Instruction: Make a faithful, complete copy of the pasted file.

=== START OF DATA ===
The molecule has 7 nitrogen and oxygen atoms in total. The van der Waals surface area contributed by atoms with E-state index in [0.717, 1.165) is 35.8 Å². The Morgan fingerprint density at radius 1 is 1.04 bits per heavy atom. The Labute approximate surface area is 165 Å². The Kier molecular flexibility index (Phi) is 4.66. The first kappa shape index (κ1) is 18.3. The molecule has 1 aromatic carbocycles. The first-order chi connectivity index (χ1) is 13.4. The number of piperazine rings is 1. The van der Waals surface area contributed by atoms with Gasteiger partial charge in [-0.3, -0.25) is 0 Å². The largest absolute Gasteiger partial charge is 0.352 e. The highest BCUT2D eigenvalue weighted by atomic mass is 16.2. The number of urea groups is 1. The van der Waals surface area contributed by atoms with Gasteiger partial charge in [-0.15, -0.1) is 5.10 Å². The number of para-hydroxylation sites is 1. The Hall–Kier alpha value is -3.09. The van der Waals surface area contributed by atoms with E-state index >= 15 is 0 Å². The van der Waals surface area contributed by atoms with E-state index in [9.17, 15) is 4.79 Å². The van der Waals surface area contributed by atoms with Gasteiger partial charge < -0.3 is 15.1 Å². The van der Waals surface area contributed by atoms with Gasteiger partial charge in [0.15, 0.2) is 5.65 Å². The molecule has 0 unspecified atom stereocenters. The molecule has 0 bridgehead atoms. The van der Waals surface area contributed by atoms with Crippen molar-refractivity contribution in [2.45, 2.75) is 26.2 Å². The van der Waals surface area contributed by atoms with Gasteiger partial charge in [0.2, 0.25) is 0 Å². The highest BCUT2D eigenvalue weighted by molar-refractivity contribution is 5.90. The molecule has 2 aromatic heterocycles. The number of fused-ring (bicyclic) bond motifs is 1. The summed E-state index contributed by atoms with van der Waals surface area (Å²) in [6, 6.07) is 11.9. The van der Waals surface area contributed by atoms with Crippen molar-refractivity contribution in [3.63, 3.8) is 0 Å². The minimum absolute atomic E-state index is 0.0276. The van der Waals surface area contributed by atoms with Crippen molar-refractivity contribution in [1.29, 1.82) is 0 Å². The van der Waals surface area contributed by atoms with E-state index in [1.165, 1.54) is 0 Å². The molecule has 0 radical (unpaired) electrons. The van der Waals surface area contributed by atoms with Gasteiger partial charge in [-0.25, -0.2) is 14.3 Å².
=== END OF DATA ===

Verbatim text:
The molecule has 7 nitrogen and oxygen atoms in total. The van der Waals surface area contributed by atoms with E-state index in [0.717, 1.165) is 35.8 Å². The Morgan fingerprint density at radius 1 is 1.04 bits per heavy atom. The Labute approximate surface area is 165 Å². The Kier molecular flexibility index (Phi) is 4.66. The first kappa shape index (κ1) is 18.3. The molecule has 1 aromatic carbocycles. The first-order chi connectivity index (χ1) is 13.4. The number of piperazine rings is 1. The van der Waals surface area contributed by atoms with Gasteiger partial charge in [-0.3, -0.25) is 0 Å². The largest absolute Gasteiger partial charge is 0.352 e. The highest BCUT2D eigenvalue weighted by atomic mass is 16.2. The number of urea groups is 1. The van der Waals surface area contributed by atoms with Gasteiger partial charge in [-0.15, -0.1) is 5.10 Å². The number of para-hydroxylation sites is 1. The Hall–Kier alpha value is -3.09. The van der Waals surface area contributed by atoms with E-state index >= 15 is 0 Å². The van der Waals surface area contributed by atoms with E-state index in [9.17, 15) is 4.79 Å². The van der Waals surface area contributed by atoms with Gasteiger partial charge < -0.3 is 15.1 Å². The van der Waals surface area contributed by atoms with Gasteiger partial charge in [0.15, 0.2) is 5.65 Å². The molecule has 0 unspecified atom stereocenters. The molecule has 0 bridgehead atoms. The van der Waals surface area contributed by atoms with Crippen molar-refractivity contribution in [2.45, 2.75) is 26.2 Å². The van der Waals surface area contributed by atoms with Gasteiger partial charge in [0.2, 0.25) is 0 Å². The highest BCUT2D eigenvalue weighted by molar-refractivity contribution is 5.90. The molecule has 2 aromatic heterocycles. The number of fused-ring (bicyclic) bond motifs is 1. The summed E-state index contributed by atoms with van der Waals surface area (Å²) in [6, 6.07) is 11.9. The van der Waals surface area contributed by atoms with Crippen molar-refractivity contribution in [3.63, 3.8) is 0 Å². The minimum absolute atomic E-state index is 0.0276. The van der Waals surface area contributed by atoms with Crippen molar-refractivity contribution in [1.29, 1.82) is 0 Å². The van der Waals surface area contributed by atoms with E-state index in [1.165, 1.54) is 0 Å². The molecule has 0 radical (unpaired) electrons. The van der Waals surface area contributed by atoms with Gasteiger partial charge in [-0.25, -0.2) is 14.3 Å².